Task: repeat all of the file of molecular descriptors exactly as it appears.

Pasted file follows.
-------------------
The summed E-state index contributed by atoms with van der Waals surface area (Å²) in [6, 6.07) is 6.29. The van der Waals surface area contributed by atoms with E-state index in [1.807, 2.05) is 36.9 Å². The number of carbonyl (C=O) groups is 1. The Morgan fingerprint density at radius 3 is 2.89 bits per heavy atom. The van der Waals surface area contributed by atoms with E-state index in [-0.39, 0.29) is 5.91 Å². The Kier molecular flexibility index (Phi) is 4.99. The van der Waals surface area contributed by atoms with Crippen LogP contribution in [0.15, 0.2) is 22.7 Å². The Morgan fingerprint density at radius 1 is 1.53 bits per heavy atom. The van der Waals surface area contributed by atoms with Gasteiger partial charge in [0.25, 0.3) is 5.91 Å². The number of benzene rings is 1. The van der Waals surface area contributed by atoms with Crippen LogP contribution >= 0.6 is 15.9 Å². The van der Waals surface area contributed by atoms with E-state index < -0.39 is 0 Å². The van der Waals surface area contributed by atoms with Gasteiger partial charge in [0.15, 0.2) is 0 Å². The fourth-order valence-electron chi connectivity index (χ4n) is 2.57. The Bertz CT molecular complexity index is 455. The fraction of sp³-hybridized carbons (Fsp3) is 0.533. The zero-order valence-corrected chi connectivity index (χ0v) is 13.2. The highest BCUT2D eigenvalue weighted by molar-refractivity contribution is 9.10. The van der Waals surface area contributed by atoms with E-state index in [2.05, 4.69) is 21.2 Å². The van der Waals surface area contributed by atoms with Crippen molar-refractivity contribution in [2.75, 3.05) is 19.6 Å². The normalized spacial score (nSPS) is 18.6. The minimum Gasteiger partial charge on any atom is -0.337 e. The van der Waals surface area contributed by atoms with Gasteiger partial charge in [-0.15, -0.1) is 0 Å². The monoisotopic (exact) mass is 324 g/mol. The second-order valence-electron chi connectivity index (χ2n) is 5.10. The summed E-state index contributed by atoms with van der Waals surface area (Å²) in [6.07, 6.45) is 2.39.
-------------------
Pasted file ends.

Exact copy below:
The summed E-state index contributed by atoms with van der Waals surface area (Å²) in [6, 6.07) is 6.29. The van der Waals surface area contributed by atoms with E-state index in [1.807, 2.05) is 36.9 Å². The number of carbonyl (C=O) groups is 1. The Morgan fingerprint density at radius 3 is 2.89 bits per heavy atom. The van der Waals surface area contributed by atoms with E-state index in [-0.39, 0.29) is 5.91 Å². The Kier molecular flexibility index (Phi) is 4.99. The van der Waals surface area contributed by atoms with Crippen LogP contribution in [0.15, 0.2) is 22.7 Å². The Morgan fingerprint density at radius 1 is 1.53 bits per heavy atom. The van der Waals surface area contributed by atoms with Gasteiger partial charge in [0.25, 0.3) is 5.91 Å². The number of benzene rings is 1. The van der Waals surface area contributed by atoms with Crippen LogP contribution >= 0.6 is 15.9 Å². The van der Waals surface area contributed by atoms with E-state index < -0.39 is 0 Å². The van der Waals surface area contributed by atoms with Gasteiger partial charge in [0.15, 0.2) is 0 Å². The fourth-order valence-electron chi connectivity index (χ4n) is 2.57. The Bertz CT molecular complexity index is 455. The fraction of sp³-hybridized carbons (Fsp3) is 0.533. The zero-order valence-corrected chi connectivity index (χ0v) is 13.2. The highest BCUT2D eigenvalue weighted by molar-refractivity contribution is 9.10. The van der Waals surface area contributed by atoms with E-state index in [2.05, 4.69) is 21.2 Å². The van der Waals surface area contributed by atoms with Crippen molar-refractivity contribution in [2.75, 3.05) is 19.6 Å². The normalized spacial score (nSPS) is 18.6. The minimum Gasteiger partial charge on any atom is -0.337 e. The van der Waals surface area contributed by atoms with Gasteiger partial charge in [-0.15, -0.1) is 0 Å². The monoisotopic (exact) mass is 324 g/mol. The second-order valence-electron chi connectivity index (χ2n) is 5.10. The summed E-state index contributed by atoms with van der Waals surface area (Å²) in [6.07, 6.45) is 2.39.